Free. Legal. And released within a week of the show’s Japan air date. Streaming video is something that I have craved ever since I started watching anime. I always feel guilty about not doing enough to support the industry, even if I do buy more anime than a normal person should. Watching streaming anime gives me a way to offer my support without needing to shell out $30 for 13 episodes. The biggest (legal) services right now are Cunchyroll, Netflix and Hulu.
I was prejudiced against Crunchy Roll before writing this review. My impression was that the site built itself by profiting off the hard work of fan sub groups. I don’t know if Crunchy can get rid of its bad image, but it does the next best thing: It works, its cheap and it has the best selection of recent anime. Crunchyroll specializes in simulcasting or airing shows at or near the time of the show’s Japanese release date. It operates both a paid section that has immediate access to the simulcasts and a free section where access is delayed by a week. The streaming quality is fairly good for free shows, coming in at 480p and subscribers get access to ramped up 720p videos. On the downside, the site is glitchy– videos often freeze and I found that I needed to pause frequently to let shows buffer. Plus, the site is ugly. I much preferred the iphone app to the website itself.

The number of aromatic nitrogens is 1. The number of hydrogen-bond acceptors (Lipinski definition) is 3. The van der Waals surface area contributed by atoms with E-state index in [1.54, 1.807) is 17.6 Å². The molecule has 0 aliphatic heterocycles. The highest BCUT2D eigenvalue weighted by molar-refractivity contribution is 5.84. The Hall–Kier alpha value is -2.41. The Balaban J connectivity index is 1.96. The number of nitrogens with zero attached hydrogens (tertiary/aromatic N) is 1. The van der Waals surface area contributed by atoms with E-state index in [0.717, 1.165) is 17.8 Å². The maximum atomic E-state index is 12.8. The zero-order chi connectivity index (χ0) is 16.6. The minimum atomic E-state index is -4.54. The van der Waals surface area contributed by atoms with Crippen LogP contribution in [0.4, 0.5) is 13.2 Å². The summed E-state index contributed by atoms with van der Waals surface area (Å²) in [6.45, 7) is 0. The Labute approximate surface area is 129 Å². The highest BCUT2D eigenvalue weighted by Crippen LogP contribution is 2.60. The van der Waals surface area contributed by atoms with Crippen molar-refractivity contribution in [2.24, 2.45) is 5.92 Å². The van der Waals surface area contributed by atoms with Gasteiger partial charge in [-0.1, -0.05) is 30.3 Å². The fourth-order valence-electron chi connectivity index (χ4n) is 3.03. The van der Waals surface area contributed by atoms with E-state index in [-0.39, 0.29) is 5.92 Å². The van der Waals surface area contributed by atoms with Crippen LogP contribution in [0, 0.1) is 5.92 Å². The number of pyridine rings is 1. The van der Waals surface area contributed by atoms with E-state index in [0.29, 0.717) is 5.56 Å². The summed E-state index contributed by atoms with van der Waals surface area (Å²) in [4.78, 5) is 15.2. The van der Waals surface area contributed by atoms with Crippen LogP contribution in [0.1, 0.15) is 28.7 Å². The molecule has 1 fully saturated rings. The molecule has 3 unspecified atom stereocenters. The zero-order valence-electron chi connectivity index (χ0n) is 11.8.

Highlights: Great selection, 720p for paid users, available in some other countries
Downers: Free service has lots of ads and a delay in accessing simulcasts
Netflix has the best video player of the three services. It caches video and provides screenshots when you fast forward to help you pinpoint what you want to watch. It even adjusts the video quality automatically based on the speed of the internet connection. Personally, I disliked this “feature” since I’d rather have the choice of manually setting the video quality, otherwise I end up with stuttering and grainy video. Best of all, Netflix provides applications to access the service on Wii, Xbox 360, PS3 and a number of Blu-Ray players. On the downside, the anime selection isn’t as good as Crunchyroll. Netflix only has about 50 unique streaming titles, including a couple of movies. Fortunately, to supplement the streaming videos you can rent DVDs to watch. Still, even the rental library is limited, new titles like Xam’d are still listed as “coming soon.”
Highlights: Best video player, view on game consoles and iphones, includes dvd rentals
Downers: Limited streaming tiles, slow to get new titles, only available in US and Canada
Downers: Lots of ads even on hulu plus, selection changes frequently, lower quality